• Prequalify. Compare your options by prequalifying with multiple lenders. Though prequalifying doesn’t guarantee a lender will approve the loan, it can give you an idea of what rates and terms you could receive.
  • Submit formal application. After choosing the best option for you, submit a complete loan application. Documentation requirements vary, but lenders might ask you to provide your school information and your—or your cosigner’s—latest tax return, W-2s, and bank statements.
  • Receive funds. Like a federal student loan, lenders usually send funds directly to your school to cover your balance. Afterward, your school will send you any remaining funds.

Ask the expert

Natalie Slagle

CFP®

If you are looking to get a four-year degree in real estate, I encourage you to complete the FAFSA form first to see what they qualify for before going to private lenders. The cost will be significantly less if you just pay for the licensure to become a real estate agent. You are also unlikely to qualify for student loans in this situation, so your options are to self fund or fund through your employer. 

If you want a four-year degree in real estate, I encourage you to complete the FAFSA form first to see what they qualify for before going to private lenders. The cost will be significantly less if you just pay for the licensure to become a real estate agent. You are also unlikely to qualify for student loans in this situation, so your options are to self-fund or fund through your employer. 

Alternatives to real estate student loans

Student loans for real estate school are a common route to fund your education, but they’re not the only option. Consider whether these alternatives are available. They can make your real estate career dreams a reality while lightening your financial burden.

Employer assistance for real estate school

This option involves an employer financially backing your education. It’s an alternative worth considering because it can save you money upfront. Unlike student loans, employer assistance doesn’t need to be repaid. However, some employers might require you to work for them for some time in return for their support.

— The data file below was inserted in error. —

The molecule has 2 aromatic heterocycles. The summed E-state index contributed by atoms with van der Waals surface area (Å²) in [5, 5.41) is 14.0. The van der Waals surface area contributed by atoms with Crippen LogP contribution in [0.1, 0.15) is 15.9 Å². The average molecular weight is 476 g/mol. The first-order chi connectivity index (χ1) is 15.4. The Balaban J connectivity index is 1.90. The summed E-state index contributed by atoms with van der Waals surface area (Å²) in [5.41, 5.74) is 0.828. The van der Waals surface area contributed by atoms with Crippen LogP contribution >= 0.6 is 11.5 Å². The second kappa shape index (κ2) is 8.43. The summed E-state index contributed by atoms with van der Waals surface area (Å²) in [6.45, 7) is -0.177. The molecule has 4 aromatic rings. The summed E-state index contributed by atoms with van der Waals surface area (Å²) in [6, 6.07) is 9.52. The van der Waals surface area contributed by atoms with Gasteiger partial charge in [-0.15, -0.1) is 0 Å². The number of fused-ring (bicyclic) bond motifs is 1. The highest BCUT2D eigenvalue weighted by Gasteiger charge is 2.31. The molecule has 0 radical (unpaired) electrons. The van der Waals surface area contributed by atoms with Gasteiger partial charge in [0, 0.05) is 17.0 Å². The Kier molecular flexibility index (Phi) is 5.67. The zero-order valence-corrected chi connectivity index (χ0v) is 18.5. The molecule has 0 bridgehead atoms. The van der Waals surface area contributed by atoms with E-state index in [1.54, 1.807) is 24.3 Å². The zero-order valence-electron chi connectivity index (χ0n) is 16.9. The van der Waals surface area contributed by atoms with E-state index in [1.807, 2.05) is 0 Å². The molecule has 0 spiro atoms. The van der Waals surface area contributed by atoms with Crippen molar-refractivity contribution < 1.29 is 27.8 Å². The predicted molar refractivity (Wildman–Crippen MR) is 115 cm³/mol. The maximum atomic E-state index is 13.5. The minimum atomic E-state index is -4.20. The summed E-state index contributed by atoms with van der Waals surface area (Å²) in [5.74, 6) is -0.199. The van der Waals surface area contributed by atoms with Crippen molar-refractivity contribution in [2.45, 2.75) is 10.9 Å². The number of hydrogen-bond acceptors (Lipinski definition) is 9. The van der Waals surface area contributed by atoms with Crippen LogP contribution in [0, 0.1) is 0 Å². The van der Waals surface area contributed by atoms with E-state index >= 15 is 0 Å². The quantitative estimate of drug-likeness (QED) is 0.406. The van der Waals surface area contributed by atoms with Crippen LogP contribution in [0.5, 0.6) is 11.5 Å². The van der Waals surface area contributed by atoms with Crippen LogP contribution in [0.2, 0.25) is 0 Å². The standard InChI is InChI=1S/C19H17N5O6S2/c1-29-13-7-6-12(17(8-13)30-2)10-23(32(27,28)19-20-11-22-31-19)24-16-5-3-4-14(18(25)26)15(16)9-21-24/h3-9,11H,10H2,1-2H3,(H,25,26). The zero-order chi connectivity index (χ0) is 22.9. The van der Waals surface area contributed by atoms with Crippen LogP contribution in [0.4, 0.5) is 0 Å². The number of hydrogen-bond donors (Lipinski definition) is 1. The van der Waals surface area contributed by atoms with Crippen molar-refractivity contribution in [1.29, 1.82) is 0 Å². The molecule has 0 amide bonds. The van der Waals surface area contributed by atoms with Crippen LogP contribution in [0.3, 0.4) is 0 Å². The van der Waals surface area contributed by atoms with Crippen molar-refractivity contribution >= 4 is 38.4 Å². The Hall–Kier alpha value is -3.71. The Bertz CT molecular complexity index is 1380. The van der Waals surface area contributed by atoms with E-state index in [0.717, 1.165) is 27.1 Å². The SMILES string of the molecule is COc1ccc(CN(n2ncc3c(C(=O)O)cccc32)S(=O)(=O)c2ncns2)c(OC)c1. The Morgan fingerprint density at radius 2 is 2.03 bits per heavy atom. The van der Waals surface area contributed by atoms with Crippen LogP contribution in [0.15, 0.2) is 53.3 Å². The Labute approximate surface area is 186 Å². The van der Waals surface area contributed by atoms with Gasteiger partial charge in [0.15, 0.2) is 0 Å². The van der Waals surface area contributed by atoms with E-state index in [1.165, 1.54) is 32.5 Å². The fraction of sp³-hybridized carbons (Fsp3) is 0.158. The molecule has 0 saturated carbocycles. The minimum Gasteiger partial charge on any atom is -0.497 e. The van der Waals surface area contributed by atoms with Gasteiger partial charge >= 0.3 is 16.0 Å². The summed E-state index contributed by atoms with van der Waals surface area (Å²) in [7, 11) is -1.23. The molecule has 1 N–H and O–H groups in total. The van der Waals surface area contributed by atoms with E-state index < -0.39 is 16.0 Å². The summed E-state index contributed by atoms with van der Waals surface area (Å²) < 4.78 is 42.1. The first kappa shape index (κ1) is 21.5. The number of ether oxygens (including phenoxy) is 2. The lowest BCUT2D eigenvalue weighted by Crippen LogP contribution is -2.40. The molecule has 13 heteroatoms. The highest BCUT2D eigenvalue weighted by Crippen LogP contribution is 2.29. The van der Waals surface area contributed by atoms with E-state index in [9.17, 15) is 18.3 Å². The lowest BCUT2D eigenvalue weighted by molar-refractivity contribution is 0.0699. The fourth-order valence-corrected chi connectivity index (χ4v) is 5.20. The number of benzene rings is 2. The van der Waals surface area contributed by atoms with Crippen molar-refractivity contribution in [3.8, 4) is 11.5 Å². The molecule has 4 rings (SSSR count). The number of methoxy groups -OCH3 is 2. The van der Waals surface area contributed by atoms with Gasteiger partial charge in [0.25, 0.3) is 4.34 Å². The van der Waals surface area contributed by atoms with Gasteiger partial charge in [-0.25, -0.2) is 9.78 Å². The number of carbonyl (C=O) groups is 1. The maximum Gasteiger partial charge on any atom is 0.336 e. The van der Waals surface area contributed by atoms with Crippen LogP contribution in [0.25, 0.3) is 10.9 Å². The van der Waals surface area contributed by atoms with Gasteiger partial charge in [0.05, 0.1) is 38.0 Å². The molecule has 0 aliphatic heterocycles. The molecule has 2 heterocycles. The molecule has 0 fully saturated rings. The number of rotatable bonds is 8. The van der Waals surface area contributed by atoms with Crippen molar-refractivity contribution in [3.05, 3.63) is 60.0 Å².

On-campus employment

On-campus employment could also help fund your real estate school—and it might be a viable way to lessen how much you owe after graduation. Job availability and work-study hours may affect this option’s viability, and it might not cover all your educational expenses.

Personal savings

The primary advantage of personal savings is that it allows you to avoid debt. But real estate school can be expensive, and you may need to save substantially to cover the full costs.

Education savings accounts

An education savings account is a type of investment account that offers tax advantages intended to encourage savings for future education costs. 

School payment plans

Some real estate schools offer payment plans that may require regular payments sooner and have higher monthly payments than a loan would.

GI Bill

The GI Bill, designed to help veterans finance their education, is another alternative to student loans for real estate school. This benefit can cover full tuition costs if you’re eligible, but it’s only an option for veterans and eligible dependents.

Real estate internships

Real estate internships can sometimes offer stipends or other payment methods to help fund your education. The amount you earn can vary and may not cover full costs. Balancing work and study commitments can be challenging.

Recap: Best private student loans for real estate school

LenderBest forRates (APR)
College AveOverall4.07%16.85%
Sallie MaeCosigners4.50%16.78%